Lamb’s Quarters in hand, Pigweed on right. Or is it the other way around? It may be, depending on where you live.
I took Shepherd and Gameboy to the Johnson Public Library and signed them up for library cards. Serendipity helped me find “Stalking the Wild Asparagus” by Euell Gibbons, in the used book pile. I quickly gave the librarian a dollar for this wild food foraging classic from the 1960’s.
I turned to the chapter on Pigweed, because Citygirlfriend has been sautéing Pigweed, lately. But I was confused because the picture looked like the plant I call Lamb’s Quarters. As I read further, I realized I need to start using scientific names. Euell explains why, with reasoning that resonates.
“Years ago, I was very impatient with anyone using a long Latin name to designate a common, ordinary plant. I considered the use of these tongue-twisting titles to be an affectation, designed to show off the knowledge of the user. Why couldn’t these high-brows use the common name, which everyone understood?
I think it was the Pigweed, more than anything else, that cured me of this attitude. Pigweeds are among the commonest of the unwanted plants in fields, gardens and barnyards in Pennsylvania. Therefore, I was not surprised to find that pigweeds were also common in Indiana, when I traveled there. I learned that farmers in Tennessee, Texas, New Mexico, California and even Hawaii were troubled with pigweeds. Obviously these farmers should get together and learn some way of controlling this troublesome weed. The only difficulty with this procedure was that, in each of these localities, the “pigweed” was a different kind of plant. To complicate matters even more, ‘Chenopodium album’, the pigweed of Pennsylvania, also grew in all these other places. In some sections it was called Lamb’s Quarters, in some Goosefoot and in still other it was referred to as Wild Spinach.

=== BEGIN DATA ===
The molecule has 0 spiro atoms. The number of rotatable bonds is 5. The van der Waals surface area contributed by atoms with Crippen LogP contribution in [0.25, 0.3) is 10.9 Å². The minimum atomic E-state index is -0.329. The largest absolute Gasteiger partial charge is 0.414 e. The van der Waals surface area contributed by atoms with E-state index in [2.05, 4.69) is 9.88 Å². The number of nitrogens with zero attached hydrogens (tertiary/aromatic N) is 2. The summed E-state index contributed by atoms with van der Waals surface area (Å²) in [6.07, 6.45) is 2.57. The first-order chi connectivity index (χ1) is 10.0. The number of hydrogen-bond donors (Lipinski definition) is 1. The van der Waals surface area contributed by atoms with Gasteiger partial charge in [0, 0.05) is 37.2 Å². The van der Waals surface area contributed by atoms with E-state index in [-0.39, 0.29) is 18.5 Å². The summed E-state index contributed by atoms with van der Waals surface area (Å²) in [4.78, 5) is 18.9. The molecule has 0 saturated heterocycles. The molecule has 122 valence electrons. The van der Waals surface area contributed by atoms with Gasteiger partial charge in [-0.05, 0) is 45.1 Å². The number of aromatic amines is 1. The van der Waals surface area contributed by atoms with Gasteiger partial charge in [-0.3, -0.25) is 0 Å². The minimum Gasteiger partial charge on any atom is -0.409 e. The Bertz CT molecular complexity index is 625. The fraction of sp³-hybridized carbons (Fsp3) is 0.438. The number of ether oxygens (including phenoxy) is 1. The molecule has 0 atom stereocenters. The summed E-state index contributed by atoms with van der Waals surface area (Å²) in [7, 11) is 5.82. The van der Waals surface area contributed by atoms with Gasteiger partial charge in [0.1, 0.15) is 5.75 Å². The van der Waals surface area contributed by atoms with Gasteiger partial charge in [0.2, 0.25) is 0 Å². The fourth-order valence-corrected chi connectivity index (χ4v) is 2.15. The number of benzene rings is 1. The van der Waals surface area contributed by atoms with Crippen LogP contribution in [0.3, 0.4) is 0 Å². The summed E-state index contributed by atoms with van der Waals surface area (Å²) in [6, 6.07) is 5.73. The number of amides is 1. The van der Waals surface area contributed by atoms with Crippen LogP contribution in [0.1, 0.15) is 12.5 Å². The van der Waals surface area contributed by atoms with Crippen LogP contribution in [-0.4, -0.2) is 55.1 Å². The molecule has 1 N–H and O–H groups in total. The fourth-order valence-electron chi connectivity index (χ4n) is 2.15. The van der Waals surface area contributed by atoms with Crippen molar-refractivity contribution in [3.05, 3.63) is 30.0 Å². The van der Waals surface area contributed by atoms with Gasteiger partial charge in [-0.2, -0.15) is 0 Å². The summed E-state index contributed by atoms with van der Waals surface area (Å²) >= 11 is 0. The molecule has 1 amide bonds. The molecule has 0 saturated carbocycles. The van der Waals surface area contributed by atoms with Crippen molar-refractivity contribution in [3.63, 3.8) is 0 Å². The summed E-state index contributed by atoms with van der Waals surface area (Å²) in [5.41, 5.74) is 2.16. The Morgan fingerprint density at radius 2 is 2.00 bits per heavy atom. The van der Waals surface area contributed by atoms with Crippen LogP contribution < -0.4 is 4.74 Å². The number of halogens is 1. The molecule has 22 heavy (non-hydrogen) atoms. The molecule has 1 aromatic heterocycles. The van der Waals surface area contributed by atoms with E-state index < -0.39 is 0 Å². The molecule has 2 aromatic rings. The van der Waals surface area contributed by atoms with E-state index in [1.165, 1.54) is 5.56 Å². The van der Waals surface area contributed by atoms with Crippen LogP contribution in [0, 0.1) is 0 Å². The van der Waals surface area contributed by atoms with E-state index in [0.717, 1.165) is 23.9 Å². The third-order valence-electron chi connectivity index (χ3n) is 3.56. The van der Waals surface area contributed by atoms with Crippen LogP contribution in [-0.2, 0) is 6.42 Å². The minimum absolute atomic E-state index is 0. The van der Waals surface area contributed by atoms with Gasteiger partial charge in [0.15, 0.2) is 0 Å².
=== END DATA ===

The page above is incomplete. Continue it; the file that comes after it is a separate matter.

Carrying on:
I began to see why the botanical classification was necessary. Many totally different plants are called pigweed in some parts of the world. The plant I call pigweed is known by dozens of other common or folk names in different places. Therefore any attempt to use the common name in distant places would only lead to confusion. But I can say ‘Chenopodium album’ and a trained botanist from any part of the world would instantly know the precise plant meant. Far from confounding the confusion, these Latin names greatly simplify the task of communication in this area.
More than that, the botanical name can tell me more about the plant in question than even the most descriptive common name ever could. If I had never seen this particular plant, the name ‘Chenopodium’ should tell me that this weed is a member of the same family to which garden beets and spinach belong. If I don’t have this knowledge at my fingertips, I can easily look it up in any botanical manual. About this time I’ll begin to suspect this plant might be good to eat.”
Well said, Euell! So I’m using scientific names now. The plant in my hand is ‘Chenopodium album’, and the plant on the right is ‘Amaranthus retroflexus’. Both are wild edibles enjoyed at our table.